The businesses here are contributing to the Latino community by hiring Latino employees and occupying space. If you look at the rental properties in Fruitvale, for example, there are hardly any empty spaces, pretty much everything’s full. If any spots open up, it gets grabbed right away. So, Latino businesses are definitely doing well. 

What are the challenges that you feel are unique to Latino business owners?

The new businesses deal with a language barrier because most of them are immigrant arrivals. They come from countries where they’re used to being self-employed. When they come to Oakland, they become self-employed doing something but have trouble obtaining technical assistance.

It’s challenging getting to know how our government works here on every level—city, county, state, and federal. Those are some of the challenges that I think some of the small Latino businesses have. And of course, you have to remember many come here with little education. Having access to education is a plus so they can grow their businesses and they can manage their businesses better.

What do you think are the challenges for a 1st or 2nd-generation Latino who is starting a business and has no language barrier?

The challenges for younger Latinos include access to capital, mentorship, and technical assistance. 

There are fewer issues for them, but there are still the traditional barriers that many of us business owners start out dealing with. If they’re marketing to the Latino market or another market, they need to learn that market because sometimes it’s a little different and can vary neighborhood by neighborhood.

What are some of the projects that your chamber of commerce has worked on to support local Latino businesses?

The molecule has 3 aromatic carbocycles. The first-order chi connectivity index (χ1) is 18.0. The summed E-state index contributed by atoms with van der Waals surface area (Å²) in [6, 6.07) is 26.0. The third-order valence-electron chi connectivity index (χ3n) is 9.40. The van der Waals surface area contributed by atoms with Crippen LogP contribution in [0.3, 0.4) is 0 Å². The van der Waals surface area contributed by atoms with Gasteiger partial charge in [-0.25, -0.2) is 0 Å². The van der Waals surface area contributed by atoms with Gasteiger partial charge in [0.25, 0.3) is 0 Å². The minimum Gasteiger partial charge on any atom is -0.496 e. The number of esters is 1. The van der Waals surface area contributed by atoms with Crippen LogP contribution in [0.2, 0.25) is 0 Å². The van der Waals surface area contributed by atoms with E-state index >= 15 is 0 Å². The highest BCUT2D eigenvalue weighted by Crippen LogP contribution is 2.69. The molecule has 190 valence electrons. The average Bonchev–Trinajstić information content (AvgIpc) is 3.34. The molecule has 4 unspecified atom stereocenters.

Three years ago we got a grant from the city to do a survey and outreach to the Hispanic community all over Oakland. We were able to contact over 500 businesses and we helped them with all kinds of different issues and problems. We’re going back and doing that again later this year.

During the pandemic, we could not have mixers for networking, so now we have a monthly newsletter that goes out with lots of information on loans, grants, and more. That newsletter has allowed us to create this communication with our members that’s paid off. Last year, uh, we created a list of Latino restaurants on our website. And then, of course, the convention was a big boost for us, an opportunity to bring the convention to Oakland and help highlight our chamber.

Ricky Rodas is a member of the 2020 graduating class of the UC Berkeley Graduate School of Journalism. Before joining The Oaklandside, he spent two years reporting on immigrant communities in the Bay Area as a reporter for the local news sites Oakland North, Mission Local, and Richmond Confidential. Rodas, who is Salvadoran American and bilingual, is on The Oaklandside team through a partnership with Report for America, a national service program that places journalists into local newsrooms to report on under-covered issues and communities.